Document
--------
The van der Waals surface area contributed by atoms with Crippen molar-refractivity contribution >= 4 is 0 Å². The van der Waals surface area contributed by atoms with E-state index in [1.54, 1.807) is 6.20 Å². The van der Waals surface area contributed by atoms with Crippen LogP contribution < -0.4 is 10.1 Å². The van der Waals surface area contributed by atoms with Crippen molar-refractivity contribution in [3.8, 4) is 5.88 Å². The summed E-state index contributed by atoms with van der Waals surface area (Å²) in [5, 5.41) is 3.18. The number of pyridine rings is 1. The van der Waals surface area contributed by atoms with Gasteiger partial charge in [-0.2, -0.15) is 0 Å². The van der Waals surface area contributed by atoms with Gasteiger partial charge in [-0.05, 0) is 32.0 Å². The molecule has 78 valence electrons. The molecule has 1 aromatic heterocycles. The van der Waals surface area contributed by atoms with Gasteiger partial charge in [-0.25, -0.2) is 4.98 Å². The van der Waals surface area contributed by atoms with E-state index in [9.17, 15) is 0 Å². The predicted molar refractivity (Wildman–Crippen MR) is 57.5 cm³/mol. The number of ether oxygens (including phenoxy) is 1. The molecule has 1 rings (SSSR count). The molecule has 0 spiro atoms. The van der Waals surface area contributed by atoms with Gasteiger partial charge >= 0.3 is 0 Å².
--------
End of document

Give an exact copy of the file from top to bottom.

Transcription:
The van der Waals surface area contributed by atoms with Crippen molar-refractivity contribution >= 4 is 0 Å². The van der Waals surface area contributed by atoms with E-state index in [1.54, 1.807) is 6.20 Å². The van der Waals surface area contributed by atoms with Crippen LogP contribution < -0.4 is 10.1 Å². The van der Waals surface area contributed by atoms with Crippen molar-refractivity contribution in [3.8, 4) is 5.88 Å². The summed E-state index contributed by atoms with van der Waals surface area (Å²) in [5, 5.41) is 3.18. The number of pyridine rings is 1. The van der Waals surface area contributed by atoms with Gasteiger partial charge in [-0.2, -0.15) is 0 Å². The van der Waals surface area contributed by atoms with Gasteiger partial charge in [-0.05, 0) is 32.0 Å². The molecule has 78 valence electrons. The molecule has 1 aromatic heterocycles. The van der Waals surface area contributed by atoms with Gasteiger partial charge in [-0.25, -0.2) is 4.98 Å². The van der Waals surface area contributed by atoms with E-state index in [9.17, 15) is 0 Å². The predicted molar refractivity (Wildman–Crippen MR) is 57.5 cm³/mol. The number of ether oxygens (including phenoxy) is 1. The molecule has 1 rings (SSSR count). The molecule has 0 spiro atoms. The van der Waals surface area contributed by atoms with Gasteiger partial charge >= 0.3 is 0 Å².